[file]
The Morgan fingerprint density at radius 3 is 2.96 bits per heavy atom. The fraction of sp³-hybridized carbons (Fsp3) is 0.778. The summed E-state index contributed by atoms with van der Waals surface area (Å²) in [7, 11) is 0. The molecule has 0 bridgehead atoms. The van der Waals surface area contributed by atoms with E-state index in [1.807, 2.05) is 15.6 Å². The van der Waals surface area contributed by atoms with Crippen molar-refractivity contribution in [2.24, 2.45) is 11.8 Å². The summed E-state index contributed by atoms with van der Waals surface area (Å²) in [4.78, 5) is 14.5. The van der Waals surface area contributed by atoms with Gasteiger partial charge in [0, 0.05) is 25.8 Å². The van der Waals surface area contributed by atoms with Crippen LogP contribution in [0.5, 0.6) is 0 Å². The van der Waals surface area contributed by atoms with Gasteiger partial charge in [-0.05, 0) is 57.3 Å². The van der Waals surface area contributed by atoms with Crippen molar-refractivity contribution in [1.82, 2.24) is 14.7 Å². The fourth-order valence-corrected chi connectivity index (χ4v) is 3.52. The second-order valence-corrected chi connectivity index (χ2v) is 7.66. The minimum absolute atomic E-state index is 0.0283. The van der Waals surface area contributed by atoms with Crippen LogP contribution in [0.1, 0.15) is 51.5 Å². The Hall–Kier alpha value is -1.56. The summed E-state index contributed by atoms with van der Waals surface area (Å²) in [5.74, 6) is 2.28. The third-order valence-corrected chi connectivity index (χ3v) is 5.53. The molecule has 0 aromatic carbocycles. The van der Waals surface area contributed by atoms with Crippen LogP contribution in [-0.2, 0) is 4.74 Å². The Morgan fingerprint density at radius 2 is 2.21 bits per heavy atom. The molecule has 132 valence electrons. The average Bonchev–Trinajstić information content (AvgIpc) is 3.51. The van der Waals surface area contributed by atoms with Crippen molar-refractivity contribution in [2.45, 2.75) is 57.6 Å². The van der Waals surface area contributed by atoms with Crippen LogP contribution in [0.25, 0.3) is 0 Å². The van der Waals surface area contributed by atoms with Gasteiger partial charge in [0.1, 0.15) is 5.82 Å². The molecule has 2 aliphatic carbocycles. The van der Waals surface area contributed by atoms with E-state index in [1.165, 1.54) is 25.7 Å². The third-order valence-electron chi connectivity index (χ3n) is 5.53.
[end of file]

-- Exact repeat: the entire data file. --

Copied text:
The Morgan fingerprint density at radius 3 is 2.96 bits per heavy atom. The fraction of sp³-hybridized carbons (Fsp3) is 0.778. The summed E-state index contributed by atoms with van der Waals surface area (Å²) in [7, 11) is 0. The molecule has 0 bridgehead atoms. The van der Waals surface area contributed by atoms with E-state index in [1.807, 2.05) is 15.6 Å². The van der Waals surface area contributed by atoms with Crippen molar-refractivity contribution in [2.24, 2.45) is 11.8 Å². The summed E-state index contributed by atoms with van der Waals surface area (Å²) in [4.78, 5) is 14.5. The van der Waals surface area contributed by atoms with Gasteiger partial charge in [0, 0.05) is 25.8 Å². The van der Waals surface area contributed by atoms with Crippen LogP contribution in [0.5, 0.6) is 0 Å². The van der Waals surface area contributed by atoms with Gasteiger partial charge in [-0.05, 0) is 57.3 Å². The van der Waals surface area contributed by atoms with Crippen molar-refractivity contribution in [1.82, 2.24) is 14.7 Å². The fourth-order valence-corrected chi connectivity index (χ4v) is 3.52. The second-order valence-corrected chi connectivity index (χ2v) is 7.66. The minimum absolute atomic E-state index is 0.0283. The van der Waals surface area contributed by atoms with Crippen LogP contribution in [0.1, 0.15) is 51.5 Å². The Hall–Kier alpha value is -1.56. The summed E-state index contributed by atoms with van der Waals surface area (Å²) in [5.74, 6) is 2.28. The third-order valence-corrected chi connectivity index (χ3v) is 5.53. The molecule has 0 aromatic carbocycles. The van der Waals surface area contributed by atoms with Crippen LogP contribution in [-0.2, 0) is 4.74 Å². The Morgan fingerprint density at radius 2 is 2.21 bits per heavy atom. The molecule has 132 valence electrons. The average Bonchev–Trinajstić information content (AvgIpc) is 3.51. The van der Waals surface area contributed by atoms with Crippen molar-refractivity contribution in [2.45, 2.75) is 57.6 Å². The van der Waals surface area contributed by atoms with Crippen LogP contribution in [0.25, 0.3) is 0 Å². The van der Waals surface area contributed by atoms with Gasteiger partial charge in [0.1, 0.15) is 5.82 Å². The molecule has 2 aliphatic carbocycles. The van der Waals surface area contributed by atoms with E-state index in [1.165, 1.54) is 25.7 Å². The third-order valence-electron chi connectivity index (χ3n) is 5.53.